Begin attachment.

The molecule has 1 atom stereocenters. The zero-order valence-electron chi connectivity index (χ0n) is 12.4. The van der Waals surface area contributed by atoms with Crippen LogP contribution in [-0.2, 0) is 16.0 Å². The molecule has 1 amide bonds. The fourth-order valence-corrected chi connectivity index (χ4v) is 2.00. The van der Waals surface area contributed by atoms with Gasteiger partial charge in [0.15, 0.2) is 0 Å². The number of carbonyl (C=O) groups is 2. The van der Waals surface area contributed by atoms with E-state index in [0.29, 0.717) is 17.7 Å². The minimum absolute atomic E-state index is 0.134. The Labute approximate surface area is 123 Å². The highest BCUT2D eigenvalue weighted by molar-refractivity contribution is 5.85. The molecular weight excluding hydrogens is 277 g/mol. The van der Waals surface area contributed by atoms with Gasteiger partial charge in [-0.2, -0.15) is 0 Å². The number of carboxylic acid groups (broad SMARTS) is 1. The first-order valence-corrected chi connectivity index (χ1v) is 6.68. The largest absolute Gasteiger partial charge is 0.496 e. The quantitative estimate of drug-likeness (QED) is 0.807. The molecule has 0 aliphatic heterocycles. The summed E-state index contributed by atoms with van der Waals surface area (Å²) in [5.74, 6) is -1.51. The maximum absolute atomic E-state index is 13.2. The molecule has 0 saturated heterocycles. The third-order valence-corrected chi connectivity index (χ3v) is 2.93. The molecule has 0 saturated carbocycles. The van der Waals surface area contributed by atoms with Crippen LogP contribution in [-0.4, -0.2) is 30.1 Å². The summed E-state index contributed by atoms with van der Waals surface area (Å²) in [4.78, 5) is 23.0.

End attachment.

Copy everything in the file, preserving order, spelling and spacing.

The molecule has 1 atom stereocenters. The zero-order valence-electron chi connectivity index (χ0n) is 12.4. The van der Waals surface area contributed by atoms with Crippen LogP contribution in [-0.2, 0) is 16.0 Å². The molecule has 1 amide bonds. The fourth-order valence-corrected chi connectivity index (χ4v) is 2.00. The van der Waals surface area contributed by atoms with Gasteiger partial charge in [0.15, 0.2) is 0 Å². The number of carbonyl (C=O) groups is 2. The van der Waals surface area contributed by atoms with E-state index in [0.29, 0.717) is 17.7 Å². The minimum absolute atomic E-state index is 0.134. The Labute approximate surface area is 123 Å². The highest BCUT2D eigenvalue weighted by molar-refractivity contribution is 5.85. The molecular weight excluding hydrogens is 277 g/mol. The van der Waals surface area contributed by atoms with Gasteiger partial charge in [-0.2, -0.15) is 0 Å². The number of carboxylic acid groups (broad SMARTS) is 1. The first-order valence-corrected chi connectivity index (χ1v) is 6.68. The largest absolute Gasteiger partial charge is 0.496 e. The quantitative estimate of drug-likeness (QED) is 0.807. The molecule has 0 aliphatic heterocycles. The summed E-state index contributed by atoms with van der Waals surface area (Å²) in [5.74, 6) is -1.51. The maximum absolute atomic E-state index is 13.2. The molecule has 0 saturated heterocycles. The third-order valence-corrected chi connectivity index (χ3v) is 2.93. The molecule has 0 saturated carbocycles. The van der Waals surface area contributed by atoms with Crippen LogP contribution in [-0.4, -0.2) is 30.1 Å². The summed E-state index contributed by atoms with van der Waals surface area (Å²) in [4.78, 5) is 23.0.